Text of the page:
It is the inestimable privilege of this people, if they will receive and honor it, to establish the principles of righteousness and truth, and to establish that kingdom which shall stand forever and ever. It is our privilege to become pillars in that kingdom, to bring it forth, to honor and sustain it. It is a temporal work; everything is requisite for the kingdom of God that is needed for any other kingdom, except wickedness. We want to build up cities, and to cultivate and beautify the earth, and make the place of the Lord’s feet glorious. Every excellence, power, and blessing belongs to the Saints of the Most High God, if they will prove themselves worthy to receive them. We have means to perform foreign missions, to save the people; we have also means at home to bring forth the grain, to build up cities and temples, and to go forth upon the right and upon the left to protect the right, and to develop the resources of the land into which the Lord has brought us; to shield ourselves from the wicked and ungodly, and thwart them in all things. All these things have to be done. We have all missions to perform, some one kind and some another.

We have now before us a temporal work in building the Temple; and in order to do this, we have to make the State road passable for teams; and to do this, it is necessary to raise it in all the low places, to open the ditches and allow the water to run off. This is a temporal work that must be attended to, day by day, until it is completed. The stonecutters are lying idle for want of stone. We do not want the road lost now, after so much labor has been bestowed upon it.

There are a great many rumors afloat about the expeditions that have gone out from here, and I want to say that they are not worthy of your credit. And I want to say that it is all right with regard to those expeditions going forth, and will result for the benefit of this people. The people of this kingdom are minutemen, or should be, and they should be prepared to go as circumstances shall direct, and in this way we prove ourselves before God, that we are ready to do his will, and to do his bidding. The requisition was made by the proper authority at Washington, and was readily responded to, as has always been the case when a call has been made through the proper channel, and the compliance with this call will result in good. Our brethren will perform their duties and do honor to their country. It is our country; we are citizens of the American Government, and we have a right to act for the preservation of its institutions, and we have always done it whenever called upon, and we have shown ourselves ready to respond to our duty as good citizens, no matter for what usage we have received in return. This proves a weapon in the hands of this people for their defense. Let us feel contented to respond to every call that comes from the proper source, let us do it with full faith and confidence believing that it is right.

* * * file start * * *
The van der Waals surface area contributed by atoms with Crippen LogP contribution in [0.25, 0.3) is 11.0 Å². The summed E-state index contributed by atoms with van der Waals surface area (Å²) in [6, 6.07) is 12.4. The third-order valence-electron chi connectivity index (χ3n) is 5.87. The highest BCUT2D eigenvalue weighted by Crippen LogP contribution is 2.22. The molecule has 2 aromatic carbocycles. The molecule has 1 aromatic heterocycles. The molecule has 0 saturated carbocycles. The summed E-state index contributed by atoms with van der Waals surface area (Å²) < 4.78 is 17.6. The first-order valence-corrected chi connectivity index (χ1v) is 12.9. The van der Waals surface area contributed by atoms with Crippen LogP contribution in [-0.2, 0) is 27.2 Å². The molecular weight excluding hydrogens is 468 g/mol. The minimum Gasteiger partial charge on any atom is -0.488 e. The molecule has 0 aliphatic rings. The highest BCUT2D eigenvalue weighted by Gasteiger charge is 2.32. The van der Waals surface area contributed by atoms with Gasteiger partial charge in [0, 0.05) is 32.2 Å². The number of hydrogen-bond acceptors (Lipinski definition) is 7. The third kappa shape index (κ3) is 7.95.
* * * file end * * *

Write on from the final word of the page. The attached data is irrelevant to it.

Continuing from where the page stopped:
If there are those among us who want to go to the world, let them go till they get their fill, and we would rather they would do this than stay here and contaminate the Saints of the Most High.

Let our brethren who are going on missions keep themselves pure and unspotted from the world. We know that we can perform a mission in the world and mingle with them as far as shall be necessary, without partaking of their wickedness. Our Missionaries are obliged to mingle with them more or less; and, in fact, we are all in the world, but it does not prove that the Saints are obliged to mingle with the wicked and carry the wicked in their bosoms, but they can keep themselves upon the plat form of virtue and cleave close unto the Lord.